Kentucky Gov. Andy Beshear provides an update on the COVID-19 pandemic in the state during a media conference at the Kentucky state Capitol in Frankfort, Ky., on Thursday, Jan. 21, 2021. (Ryan C. Hermens/Lexington Herald-Leader via AP)

FRANKFORT, Ky. (AP) — The Kentucky Senate advanced a bill Friday that would allow the state to waive the overpayment of some unemployment claims, but bickered over the long delays many people have endured in seeking jobless assistance amid the COVID-19 pandemic.

Lawmakers recounted heartbreaking calls from constituents desperate for help after losing their jobs amid the COVID-19 pandemic that battered the economy.

Republicans condemned the massive claims backlog and the long waits people have faced in trying to talk to officials in the unemployment insurance system, laying blame at the feet of Democratic Gov. Andy Beshear. GOP lawmakers repeatedly said: “Answer the phone.” They asked what his administration was doing to resolve the problems.

Democrats countered that the system — overwhelmed by record numbers of claims — suffered from staffing cuts before Beshear took office, three months before the pandemic hit.

“We can yell and scream about answering the phone. Let’s just be honest about why there’s no one on the other end,” said Sen. Morgan McGarvey, the chamber's top-ranking Democrat.

In his budget plan submitted in early January, Beshear proposed allocating $47.5 million to fix what he called “a legacy of underfunding” the unemployment insurance system. Republican lawmakers are still working on their version of the state budget for the next fiscal year.

Senators banded together Friday to pass the measure aimed at allowing the waiver to resolve one unintended issue in the unemployment crisis. Under the proposal, the waiver would apply to some people who left their jobs early in the pandemic due to concerns about exposure to COVID-19. At the time, the state signaled they’d be eligible for unemployment assistance, but recipients later were informed the money had to be given back.

“They don’t have that money," Republican Sen. Michael Nemes said Friday. "They spent it. They needed it. They paid it on their rent, on their mortgage, on their food.”

The legislation, which now goes to the House, would allow the state Labor Cabinet to waive overpayments when the unemployment office was at fault. Recipients would be expected to request the waiver.

“We will make it possible for this administration to start to fix what they’ve broken,” said Republican Sen. David Givens, the bill's lead sponsor.

Beshear’s administration has pointed to the U.S. Labor Department for the mix-up.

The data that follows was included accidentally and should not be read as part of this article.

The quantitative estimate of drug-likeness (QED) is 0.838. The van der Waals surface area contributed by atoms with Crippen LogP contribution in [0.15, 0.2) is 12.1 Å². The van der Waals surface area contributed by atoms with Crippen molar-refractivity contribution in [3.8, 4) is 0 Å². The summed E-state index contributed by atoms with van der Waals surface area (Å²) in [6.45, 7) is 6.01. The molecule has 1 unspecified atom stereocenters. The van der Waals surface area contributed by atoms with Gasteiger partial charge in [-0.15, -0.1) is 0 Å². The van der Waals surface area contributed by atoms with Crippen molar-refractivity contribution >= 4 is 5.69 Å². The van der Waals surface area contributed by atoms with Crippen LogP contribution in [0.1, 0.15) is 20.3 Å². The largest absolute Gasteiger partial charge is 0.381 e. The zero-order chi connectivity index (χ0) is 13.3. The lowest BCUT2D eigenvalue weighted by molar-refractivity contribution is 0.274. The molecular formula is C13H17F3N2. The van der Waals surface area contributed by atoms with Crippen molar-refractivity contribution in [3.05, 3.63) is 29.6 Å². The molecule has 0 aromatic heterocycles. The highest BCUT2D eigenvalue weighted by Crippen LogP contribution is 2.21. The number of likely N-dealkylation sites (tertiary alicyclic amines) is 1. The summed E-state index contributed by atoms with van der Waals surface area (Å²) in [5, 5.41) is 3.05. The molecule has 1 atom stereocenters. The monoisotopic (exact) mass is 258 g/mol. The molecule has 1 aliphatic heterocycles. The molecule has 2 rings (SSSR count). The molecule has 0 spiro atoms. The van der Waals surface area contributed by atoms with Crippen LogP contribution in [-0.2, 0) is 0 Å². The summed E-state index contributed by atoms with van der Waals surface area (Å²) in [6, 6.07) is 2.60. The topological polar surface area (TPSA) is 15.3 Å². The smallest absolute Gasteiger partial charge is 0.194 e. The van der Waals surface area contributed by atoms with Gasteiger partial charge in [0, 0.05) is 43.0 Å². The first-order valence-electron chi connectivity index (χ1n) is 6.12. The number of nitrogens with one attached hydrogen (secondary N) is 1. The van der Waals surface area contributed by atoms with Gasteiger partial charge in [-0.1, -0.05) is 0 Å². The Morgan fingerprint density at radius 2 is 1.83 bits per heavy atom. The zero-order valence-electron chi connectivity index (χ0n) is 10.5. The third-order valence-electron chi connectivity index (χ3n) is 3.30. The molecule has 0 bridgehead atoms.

The state Labor Cabinet praised the Senate's passage of the legislation.

“We are satisfied this bill will allow us an equitable solution and give claimants that have received an overpayment notice ample time to file an appeal," the cabinet said in a statement.

Discussion of the bill was overshadowed by the prolonged debate over larger problems in the state's beleaguered unemployment insurance system.

Tens of thousands of Kentuckians found themselves in limbo for months as they waited for their jobless claims to be processed. Beshear’s administration eventually hired an outside company to help work through the claims backlog.

Republican senators said Friday they want to help resolve the problems. They asked how many unemployment claims are still pending and the extent of fraudulent requests for assistance.

GOP Sen. Whitney Westerfield said “it's just a black hole” once constituents are urged to contact state labor officials about their pending claims. He said it's part of a lack of communication from Beshear's administration in resolving the system's problems.

“I’d be OK and I’d be less frustrated with a response that says, ‘Senator, we don’t know,’" Westerfield said. “At least it would be an acknowledgement of the problem.”

Pointedly, he added: “It would be a response instead of just dead air, and that’s what we’re getting.”

Democratic Sen. Robin Webb said lawmakers are "complicit in this failure” with past decisions to underfund the unemployment insurance system.

Beshear has repeatedly pointed to staffing cuts in the system, the closing of many local unemployment offices and an antiquated computer system. Cutbacks occurred during the tenure of Beshear's predecessor, Republican Matt Bevin, when unemployment rates were low.

“We have cut the funding," McGarvey said. "We have cut the employees. ... We have cut state government. And then we act shocked and outraged when it doesn’t work.”


The legislation is Senate Bill 7.